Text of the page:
The Soviets are gone, but the style of conflict remains: the security environment of the future may look more like the urban hell of Beirut, Sarajevo, or Baghdad where hand-held missiles and crude homemade bombs threaten air and ground movement, and more like the jungles of Vietnam or the mountains of Afghanistan, where the physical and human terrain negates or reduces the effectiveness of heavy weapons and high technology devices.

Despite a large number of works that dealt with some aspect of low intensity conflict, none focused exclusively on the evolution of the Army’s response to this security challenge. Understanding this evolution is important because the problems of terrorism, insurgency, peacekeeping, and contingency operations – the categories of low intensity conflict – took on new relevance in a world without the Soviet Union.

The great bipolar confrontation had, for 45 years, submerged many of the world’s ethnic, religious, and economic passions. The end of the Cold War gave these passions a new, violent and bloody freedom. Although interstate conflict remains a threat, many of the aforementioned passions give rise to internal conflicts which require the use of force in non-traditional ways. The Army did not respond well to the challenge in the past, costing thousands of American lives and setting up the only strategic defeat that the United States has suffered. By the early 1990s, the United States government once again determined that it wanted the capability to respond to these challenges.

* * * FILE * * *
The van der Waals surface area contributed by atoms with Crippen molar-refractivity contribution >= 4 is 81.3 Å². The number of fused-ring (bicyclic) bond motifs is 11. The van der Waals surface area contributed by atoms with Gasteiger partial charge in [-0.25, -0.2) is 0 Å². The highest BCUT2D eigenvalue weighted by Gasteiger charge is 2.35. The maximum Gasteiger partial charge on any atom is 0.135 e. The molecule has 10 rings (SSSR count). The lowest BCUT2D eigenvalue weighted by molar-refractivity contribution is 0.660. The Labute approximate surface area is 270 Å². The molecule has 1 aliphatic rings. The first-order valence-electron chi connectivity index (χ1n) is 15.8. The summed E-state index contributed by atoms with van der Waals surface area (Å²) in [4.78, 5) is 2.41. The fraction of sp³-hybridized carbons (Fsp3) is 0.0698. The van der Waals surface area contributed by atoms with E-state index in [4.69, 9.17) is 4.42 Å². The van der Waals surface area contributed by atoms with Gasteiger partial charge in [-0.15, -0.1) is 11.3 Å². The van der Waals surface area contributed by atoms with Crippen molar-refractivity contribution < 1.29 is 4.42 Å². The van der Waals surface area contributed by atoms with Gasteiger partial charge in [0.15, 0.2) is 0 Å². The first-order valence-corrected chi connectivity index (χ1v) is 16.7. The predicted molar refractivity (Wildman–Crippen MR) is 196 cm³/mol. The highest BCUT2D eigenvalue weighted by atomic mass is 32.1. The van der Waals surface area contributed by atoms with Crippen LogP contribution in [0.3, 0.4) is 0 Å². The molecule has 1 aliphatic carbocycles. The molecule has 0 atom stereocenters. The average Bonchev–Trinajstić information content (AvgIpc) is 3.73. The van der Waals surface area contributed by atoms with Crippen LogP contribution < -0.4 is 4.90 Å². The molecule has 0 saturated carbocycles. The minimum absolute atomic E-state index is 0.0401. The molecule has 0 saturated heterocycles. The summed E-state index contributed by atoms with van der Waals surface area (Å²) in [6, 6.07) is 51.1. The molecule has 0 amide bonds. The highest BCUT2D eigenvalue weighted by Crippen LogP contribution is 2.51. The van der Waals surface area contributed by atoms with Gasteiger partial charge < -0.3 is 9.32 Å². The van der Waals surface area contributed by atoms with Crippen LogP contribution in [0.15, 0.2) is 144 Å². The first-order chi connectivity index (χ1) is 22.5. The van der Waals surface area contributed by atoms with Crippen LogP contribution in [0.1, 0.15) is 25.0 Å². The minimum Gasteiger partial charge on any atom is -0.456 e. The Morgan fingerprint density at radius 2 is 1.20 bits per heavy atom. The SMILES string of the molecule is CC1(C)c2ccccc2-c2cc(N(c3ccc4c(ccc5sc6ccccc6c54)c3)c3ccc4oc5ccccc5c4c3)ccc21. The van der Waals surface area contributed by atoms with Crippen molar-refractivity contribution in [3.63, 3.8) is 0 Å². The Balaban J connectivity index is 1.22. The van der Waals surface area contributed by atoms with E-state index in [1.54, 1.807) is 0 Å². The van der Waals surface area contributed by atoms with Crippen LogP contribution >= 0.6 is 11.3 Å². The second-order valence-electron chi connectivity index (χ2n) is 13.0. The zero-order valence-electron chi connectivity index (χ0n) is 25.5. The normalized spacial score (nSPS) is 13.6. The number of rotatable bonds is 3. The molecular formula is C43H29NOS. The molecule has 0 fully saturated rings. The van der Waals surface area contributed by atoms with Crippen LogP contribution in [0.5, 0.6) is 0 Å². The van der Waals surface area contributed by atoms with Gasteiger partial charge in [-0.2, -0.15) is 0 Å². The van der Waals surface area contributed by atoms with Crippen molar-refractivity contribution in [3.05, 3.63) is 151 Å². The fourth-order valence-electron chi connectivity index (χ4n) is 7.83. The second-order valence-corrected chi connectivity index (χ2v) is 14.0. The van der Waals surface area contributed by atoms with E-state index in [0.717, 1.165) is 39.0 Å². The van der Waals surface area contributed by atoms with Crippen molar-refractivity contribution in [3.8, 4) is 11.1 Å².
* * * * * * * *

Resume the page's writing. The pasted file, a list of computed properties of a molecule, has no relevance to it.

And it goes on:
The changes in the early 1990s to the national strategy and the subordinate military strategy placed far greater emphasis on low intensity missions for the Army than had been the case since the early 1960s. Much of the post-Cold War Army would be based in the continental United States, and organized for rapid deployability in response to regional crises. Thus, the greater focus on conflict at the lower end of the spectrum colored the Army’s, as well as the nation’s, foreign policy abilities in the rest of the decade. Understanding the process of organizational change in the military, then, is necessary to the appropriate management of the Army’s mission. If the Army does not prepare well to enact changed national strategy, the costs, as Admiral Olson’s quotation above points out, are quite high in human terms. And, as the defeat in Vietnam demonstrated, the political costs to the nation are quite high, too. We have now engaged in more than a decade of war after the 9-11 attacks, mostly of the low intensity variety. This book sets the stage for understanding the process the Army went through before it entered that decade, and can help us understand how the Army changed during the war.